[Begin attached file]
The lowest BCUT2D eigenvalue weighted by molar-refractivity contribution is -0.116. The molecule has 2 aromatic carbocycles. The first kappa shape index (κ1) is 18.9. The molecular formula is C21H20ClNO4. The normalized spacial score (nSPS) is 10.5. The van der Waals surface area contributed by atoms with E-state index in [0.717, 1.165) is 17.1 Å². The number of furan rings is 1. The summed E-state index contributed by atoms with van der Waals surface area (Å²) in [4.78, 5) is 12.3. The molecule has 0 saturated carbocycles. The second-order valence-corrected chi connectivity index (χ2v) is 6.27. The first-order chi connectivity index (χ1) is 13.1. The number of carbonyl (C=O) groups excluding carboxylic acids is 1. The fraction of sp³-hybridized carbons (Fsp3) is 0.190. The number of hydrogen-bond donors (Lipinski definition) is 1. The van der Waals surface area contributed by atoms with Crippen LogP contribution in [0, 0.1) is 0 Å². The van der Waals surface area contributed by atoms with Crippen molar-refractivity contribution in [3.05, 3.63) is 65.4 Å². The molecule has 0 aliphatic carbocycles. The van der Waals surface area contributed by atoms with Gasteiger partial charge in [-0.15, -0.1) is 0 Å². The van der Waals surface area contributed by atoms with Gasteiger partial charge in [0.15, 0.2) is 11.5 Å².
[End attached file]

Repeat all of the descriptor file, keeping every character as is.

The lowest BCUT2D eigenvalue weighted by molar-refractivity contribution is -0.116. The molecule has 2 aromatic carbocycles. The first kappa shape index (κ1) is 18.9. The molecular formula is C21H20ClNO4. The normalized spacial score (nSPS) is 10.5. The van der Waals surface area contributed by atoms with E-state index in [0.717, 1.165) is 17.1 Å². The number of furan rings is 1. The summed E-state index contributed by atoms with van der Waals surface area (Å²) in [4.78, 5) is 12.3. The molecule has 0 saturated carbocycles. The second-order valence-corrected chi connectivity index (χ2v) is 6.27. The first-order chi connectivity index (χ1) is 13.1. The number of carbonyl (C=O) groups excluding carboxylic acids is 1. The fraction of sp³-hybridized carbons (Fsp3) is 0.190. The number of hydrogen-bond donors (Lipinski definition) is 1. The van der Waals surface area contributed by atoms with Crippen LogP contribution in [0, 0.1) is 0 Å². The van der Waals surface area contributed by atoms with Crippen molar-refractivity contribution in [3.05, 3.63) is 65.4 Å². The molecule has 0 aliphatic carbocycles. The van der Waals surface area contributed by atoms with Gasteiger partial charge in [-0.15, -0.1) is 0 Å². The van der Waals surface area contributed by atoms with Gasteiger partial charge in [0.15, 0.2) is 11.5 Å².